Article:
Photo of Abduallah, decent slavery Niger

Adamou’s* parents lived under control of their masters until they settled in a village founded by Anti-Slavery International around its school project in Niger. As a result of this project, Adamou is now able to go to school.

“I’m 16 and in 6th grade (equivalent of year seven in the UK system) at Tchintabaraden secondary school. I am the first one in the family to go to secondary school, and this makes my parents very proud.

“I go to a boarding school away from my home village. I go to classes at the school in the morning and have a private lesson for one hour in the afternoon, I do my homework the rest of the time. As I have a heart condition, I can’t play sports with the other children. However, everyone else gets along and plays together here – both ‘Red Tamasheq’ and ‘Black Tamasheq’. [see the explanation below]

Senegal boy in school

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“Life in my home village has changed a lot since the schools were built, they have made such a positive difference. People are now less poor and know so much more about their rights than before. However, I can only go back to my village during the school holidays, which I find difficult.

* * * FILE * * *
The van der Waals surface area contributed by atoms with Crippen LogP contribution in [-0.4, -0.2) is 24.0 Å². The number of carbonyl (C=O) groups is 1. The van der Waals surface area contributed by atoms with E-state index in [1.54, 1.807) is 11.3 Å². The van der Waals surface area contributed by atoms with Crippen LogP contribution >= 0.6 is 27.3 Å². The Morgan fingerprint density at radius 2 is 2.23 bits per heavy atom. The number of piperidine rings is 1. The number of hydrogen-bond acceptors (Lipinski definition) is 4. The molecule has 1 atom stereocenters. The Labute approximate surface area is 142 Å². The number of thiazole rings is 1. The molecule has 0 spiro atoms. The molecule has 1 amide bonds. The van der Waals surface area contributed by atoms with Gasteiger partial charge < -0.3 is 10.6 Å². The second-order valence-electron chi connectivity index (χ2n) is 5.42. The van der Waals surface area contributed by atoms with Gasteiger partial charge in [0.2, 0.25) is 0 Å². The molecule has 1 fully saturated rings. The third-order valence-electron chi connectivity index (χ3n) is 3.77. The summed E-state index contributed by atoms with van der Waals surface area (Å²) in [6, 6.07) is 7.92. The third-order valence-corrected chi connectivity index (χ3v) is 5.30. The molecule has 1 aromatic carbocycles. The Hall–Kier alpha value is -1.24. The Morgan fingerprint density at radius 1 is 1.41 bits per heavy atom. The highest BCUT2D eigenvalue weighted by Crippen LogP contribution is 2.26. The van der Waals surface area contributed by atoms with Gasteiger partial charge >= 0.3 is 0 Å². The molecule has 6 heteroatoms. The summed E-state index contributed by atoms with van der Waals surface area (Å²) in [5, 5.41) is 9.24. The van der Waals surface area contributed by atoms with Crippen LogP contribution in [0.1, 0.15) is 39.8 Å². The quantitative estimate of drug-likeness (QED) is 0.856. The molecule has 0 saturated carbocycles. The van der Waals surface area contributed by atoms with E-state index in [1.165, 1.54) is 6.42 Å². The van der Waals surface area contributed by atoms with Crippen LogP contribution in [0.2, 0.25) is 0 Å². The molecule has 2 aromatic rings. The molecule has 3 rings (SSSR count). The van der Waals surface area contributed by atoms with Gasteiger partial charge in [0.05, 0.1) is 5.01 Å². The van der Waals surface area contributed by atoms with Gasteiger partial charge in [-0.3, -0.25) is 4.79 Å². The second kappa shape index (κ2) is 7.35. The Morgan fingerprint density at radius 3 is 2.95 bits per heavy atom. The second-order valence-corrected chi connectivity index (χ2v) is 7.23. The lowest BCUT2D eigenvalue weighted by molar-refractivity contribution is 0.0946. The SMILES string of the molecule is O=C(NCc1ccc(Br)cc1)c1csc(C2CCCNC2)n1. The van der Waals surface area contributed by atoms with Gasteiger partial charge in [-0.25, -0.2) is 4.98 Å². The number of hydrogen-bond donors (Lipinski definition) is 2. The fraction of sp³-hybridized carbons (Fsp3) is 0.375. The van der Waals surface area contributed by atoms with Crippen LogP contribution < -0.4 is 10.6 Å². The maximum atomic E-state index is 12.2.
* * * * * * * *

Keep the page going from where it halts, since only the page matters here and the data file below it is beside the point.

“There are no slaves in my village any more. I did see there were slaves in a village near ours, and I felt really bad. I wanted to help them out but I couldn’t do anything. If I can be someone important like the President, I could do something to help these people.”

My dream is to become the President of Niger. If I am the President, I would make sure there is enough food for Nigerien people, construct schools in every village, give a job to everyone, build new wells, and release people who are still in slavery.”

‘Red Tamasheq’ is the name given to members of the higher castes within the Tuareg ethnic group, who tend to have a lighter skin. Historically, they raided and enslaved the ‘Black Tamasheq, who are considered as people of slave descent and are heavily discriminated again, and who tend to have a darker skin.

* name changed


This project is funded with UK aid from the UK government

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